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If you’re unhappy in your current role, stressed about by your workload, or anxious about a nagging boss, it can be hard to truly clock out at the end of the day. You may find yourself complaining about work all night or dreading going into work all weekend, which is an unhealthy place to be. These tips can help you separate your work and home life, and help you choose happiness during your time off.

Stick to a schedule.
Set an alarm each day (for 5:30 PM, 6 PM, or whatever is appropriate at your place of work) that reminds you when it’s time to leave. Just like a morning alarm, don’t hit the “snooze” and give yourself “15 more minutes” of work.

Leave work at work.
Before you run out the door, write down a to-do list for tomorrow and highlight the most important tasks that need to be completed. We’ve covered the importance of to-do lists before as well as this productivity hack that can help you stay focused and efficient while at work.

Chill out during your commute.
During your walk or drive, take the time to decompress and clear your mind of today’s troubles. Look forward to what awaits you at home. A hobby may help make this process easier because it will give you something to look forward to and act as a stress reliever.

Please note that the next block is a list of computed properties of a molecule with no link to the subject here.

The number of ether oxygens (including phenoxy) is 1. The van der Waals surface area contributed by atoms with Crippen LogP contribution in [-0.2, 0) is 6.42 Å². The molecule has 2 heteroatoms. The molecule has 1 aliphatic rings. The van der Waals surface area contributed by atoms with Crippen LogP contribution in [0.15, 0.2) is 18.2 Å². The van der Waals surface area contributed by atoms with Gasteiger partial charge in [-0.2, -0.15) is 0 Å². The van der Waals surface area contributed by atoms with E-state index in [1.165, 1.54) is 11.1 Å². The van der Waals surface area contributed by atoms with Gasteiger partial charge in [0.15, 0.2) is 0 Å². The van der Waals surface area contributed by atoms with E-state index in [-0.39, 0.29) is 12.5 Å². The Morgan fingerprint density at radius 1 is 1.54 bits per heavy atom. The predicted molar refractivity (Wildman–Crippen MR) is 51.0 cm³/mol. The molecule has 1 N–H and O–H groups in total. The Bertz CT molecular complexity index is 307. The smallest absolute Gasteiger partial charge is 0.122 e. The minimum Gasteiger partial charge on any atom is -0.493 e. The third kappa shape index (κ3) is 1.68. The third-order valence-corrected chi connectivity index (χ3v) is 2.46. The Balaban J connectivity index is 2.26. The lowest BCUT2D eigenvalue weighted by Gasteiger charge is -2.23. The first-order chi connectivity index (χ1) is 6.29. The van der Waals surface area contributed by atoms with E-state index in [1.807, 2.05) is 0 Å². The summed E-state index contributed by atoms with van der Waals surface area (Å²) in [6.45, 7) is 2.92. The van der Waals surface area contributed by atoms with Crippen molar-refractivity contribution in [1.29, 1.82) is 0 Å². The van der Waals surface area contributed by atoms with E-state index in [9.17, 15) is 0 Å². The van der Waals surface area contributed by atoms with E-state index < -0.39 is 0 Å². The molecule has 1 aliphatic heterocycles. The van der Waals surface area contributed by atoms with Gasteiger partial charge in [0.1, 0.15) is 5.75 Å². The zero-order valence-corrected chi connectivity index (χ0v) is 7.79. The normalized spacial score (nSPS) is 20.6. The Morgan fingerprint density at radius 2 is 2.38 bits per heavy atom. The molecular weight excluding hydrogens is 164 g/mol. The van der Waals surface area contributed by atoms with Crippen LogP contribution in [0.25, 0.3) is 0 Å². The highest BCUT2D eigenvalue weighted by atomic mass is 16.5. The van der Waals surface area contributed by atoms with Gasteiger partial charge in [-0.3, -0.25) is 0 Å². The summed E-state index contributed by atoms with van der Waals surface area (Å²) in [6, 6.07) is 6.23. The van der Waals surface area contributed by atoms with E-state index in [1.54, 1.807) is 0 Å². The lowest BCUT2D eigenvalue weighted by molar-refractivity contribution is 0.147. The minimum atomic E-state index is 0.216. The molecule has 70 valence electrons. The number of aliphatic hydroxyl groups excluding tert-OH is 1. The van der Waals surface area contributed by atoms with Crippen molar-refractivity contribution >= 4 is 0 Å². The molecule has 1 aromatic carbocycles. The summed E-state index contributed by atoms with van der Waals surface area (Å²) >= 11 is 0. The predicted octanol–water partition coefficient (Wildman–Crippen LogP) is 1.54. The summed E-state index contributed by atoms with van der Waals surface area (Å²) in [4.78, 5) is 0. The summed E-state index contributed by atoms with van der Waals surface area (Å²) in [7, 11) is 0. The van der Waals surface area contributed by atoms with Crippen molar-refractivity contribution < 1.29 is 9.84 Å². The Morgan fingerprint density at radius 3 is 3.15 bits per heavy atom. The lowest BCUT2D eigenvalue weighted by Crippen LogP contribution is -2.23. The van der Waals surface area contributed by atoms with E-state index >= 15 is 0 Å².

Put the phone away.
If you have a separate work phone, shut it off and leave it in your work bag once you walk in your front door. If your work email is tied to your personal phone, turn off the notifications–permanently if possible. Being reactive instead of proactive is a bad habit that you need to break.

Acknowledge the stress…and release it.
If work-related thoughts are creeping into your mind all night, you may need to start practicing some mindfulness techniques. Acknowledge the thought that has entered your mind and then say, “Thank you, but not now.”

Image via Sander van der Wel/Flickr. 

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To Apply or Not to Apply…

April 4, 2017

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The job search process can be long and demanding, which can cloud your decision-making abilities and at times can make you feel desperate. Let’s say you stumble upon a listing for an available opportunity in your area but you’re not totally excited about it. What should you do?

Practice makes perfect.
With each job application you fill out and every interview you complete, you are sharpening your skills. When the perfect opportunity presents itself, you’ll be better prepared if you’ve been through the process a few times beforehand.

Remember: you can always say no.
Applying for a job is not the same as accepting a job. If there is something within the job listing that intrigued you — a short commute time, an interesting company, a new field — go ahead and apply. You’ll have plenty of time to ask more questions during the interview process.

Don’t apply if there’s an obvious deal breaker.
If you’re not totally excited about the job because you’d never want to deal with a lengthy commute or the salary is not even close to what you’re looking for, move on. Don’t waste your time applying for positions that don’t meet your personal career happiness requirements.